When An Employer Does Not Return A WG-005 Form

Published: 20th December 2011
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I am not a lawyer, I am a judgment referral specialist (Judgment Broker). This article is my opinion, based on my experience in California, and laws are different in every state. Nothing in any of my articles should ever be considered legal advice.

In this article, when "EWO" is used, it means Earnings Withholding Order (or levy order or wage garnishment), to garnish a judgment debtor's income from conventional wages.

This article is my opinion on dealing with EWO problems that can occur when attempting to have a debtor's wages garnished. What happens if you have an EWO served on a debtor's employer, and wait the time period specified on the form (in California, CCP 706.125(i) and form WG-005 specify fifteen days) and nothing happens?

When an EWO gets served on an employer, it creates an execution lien on the employer, for the wages they should have deducted and sent to the sheriff.

If the employer will not respond or obey the court-ordered EWO, you could sue the employer directly, for the funds that should have been levied during the time you had to wait prior to suing them.

When the employer fails to comply with an EWO served on them, you have two options. You can contact the sheriff or employer and ask them to do what they should, or you could relax, and let your execution lien accumulate against the employer, and then sue the employer at a future time.

Most often, it's best to try contacting the employer first, and then the sheriff. Sometimes the reason an employer does not respond, is because there is no such employee as your judgment debtor working there. If the debtor is not an employee there, it is best to check that fact for sure, before you think about suing an employer.

Sometimes the judgment debtor or their employer will say the debtor is paid as a consultant, or as a contractor, and is paid by invoice. If that is really the case, an assignment order, or some other strategy must be used.

Sometimes the civil department at the Sheriff is slow to process paperwork. If they employer says the sheriff did not contact them, ask the sheriff when they will be able to serve the EWO on the employer.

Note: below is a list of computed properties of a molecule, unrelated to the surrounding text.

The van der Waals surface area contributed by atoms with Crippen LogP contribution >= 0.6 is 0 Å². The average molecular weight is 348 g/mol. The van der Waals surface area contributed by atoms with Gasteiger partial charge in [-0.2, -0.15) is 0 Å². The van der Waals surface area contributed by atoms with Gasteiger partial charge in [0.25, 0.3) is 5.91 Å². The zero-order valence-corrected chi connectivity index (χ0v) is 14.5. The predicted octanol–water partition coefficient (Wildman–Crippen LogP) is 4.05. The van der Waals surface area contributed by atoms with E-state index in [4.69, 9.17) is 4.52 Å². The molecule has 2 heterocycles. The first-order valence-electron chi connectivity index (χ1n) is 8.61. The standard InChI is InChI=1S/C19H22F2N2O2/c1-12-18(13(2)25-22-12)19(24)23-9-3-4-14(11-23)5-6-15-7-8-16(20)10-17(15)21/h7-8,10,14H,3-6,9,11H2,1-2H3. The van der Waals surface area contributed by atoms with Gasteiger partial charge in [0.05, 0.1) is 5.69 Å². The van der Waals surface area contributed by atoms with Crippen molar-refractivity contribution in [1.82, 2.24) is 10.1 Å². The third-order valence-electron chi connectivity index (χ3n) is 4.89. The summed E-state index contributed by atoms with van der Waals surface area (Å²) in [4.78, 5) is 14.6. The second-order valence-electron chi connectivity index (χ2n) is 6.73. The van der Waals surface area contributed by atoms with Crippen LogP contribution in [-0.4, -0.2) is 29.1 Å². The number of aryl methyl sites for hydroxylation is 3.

Sometimes another creditor or a government entity already has a levy in progress on the judgment debtor's wages. For regular creditors or assignees of record, only one 25% garnishment at a time is legal. If your levy is second to arrive, it does not attach. You must try an EWO again, after the previous judgment or lien is satisfied.

Once in a while, in small businesses, if the employers say the debtor is not an employee they are lying or misinformed, and cover up for the employee judgment debtor. When the employer lies, it is a civil crime, so the police will not help. That's a shame, I think it should be both a civil and a criminal crime to lie, in response to a court-ordered EWO.

If you think the employer is not telling the truth, you should stop everything and verify the factors that led you to think the debtor was working there. If you know the kind of vehicle the judgment debtor drives, is it at the parking area of the employer during business hours? If you telephone and ask for the debtor, do they answer the phone? Could you examine the debtor, and ask for a copy of their bank statements and any paycheck stubs? Could you hire a private investigator to determine where the debtor works?

If you are sure the conditions above don't apply, and the judgment debtor does work at the employer as a wage-earning employee, the next step is to contact the employer again (if you have not done so already) and ask them when they plan to comply with the EWO. If that does not work, ask the sheriff - sometimes they do contact the employer, and sometimes they don't.

If contacting people does not work, your next step would be to sue the employer. Usually, it is best not to hurry, as the longer you wait, the more your lien will accumulate. If you are in a hurry, you may be able to sue the employer for a few hundred dollars. If you wait, you might be able to sue for more - perhaps enough to fully satisfy the judgment.

There are 2 situations where you would not want to wait, before suing the employer for not complying with the EWO.

1) The employee has lost, or soon will lose their job.

2) The employer is not doing well, and may go out of business or file for bankruptcy protection. If those 2 situations seems unlikely, you are usually better off being patient. Record the dates when paychecks are paid, so you can figure out how much to ask for in your lawsuit - never more than the amount needed to satisfy the judgment. Whatever you get paid by the employer via wage deductions or your lawsuit, must be credited toward satisfaction of the judgment.

Usually, if you need to sue an employer, it is best to use small claims court. Some small claims courts have lower limits for business lawsuits, and suing because of failing to comply with an EWO requires a business lawsuit.

If the amount owed by the employer is larger than the small claim limits, you can sue in civil court. Whether you can add attorney fees to the judgment is something to discuss with your lawyer. If the employer is doing well, and the amount owed is large enough, one may be able to find a contingency lawyer.

One can also use other judgment enforcement strategies while an EWO is ongoing, or waiting for an employer to pay, however you must take care not to over-collect. One can only recover from the debtor or a third party holding the debtor's assets, the amount required to satisfy the current amount owed on the judgment.


Mark Shapiro - Judgment Broker - Free leads for Judgment Enforcers and contingency collection attorneys.

http://www.JudgmentBuy.com - is the best judgment solution, where Judgments quickly get Purchased or Enforced by the best!

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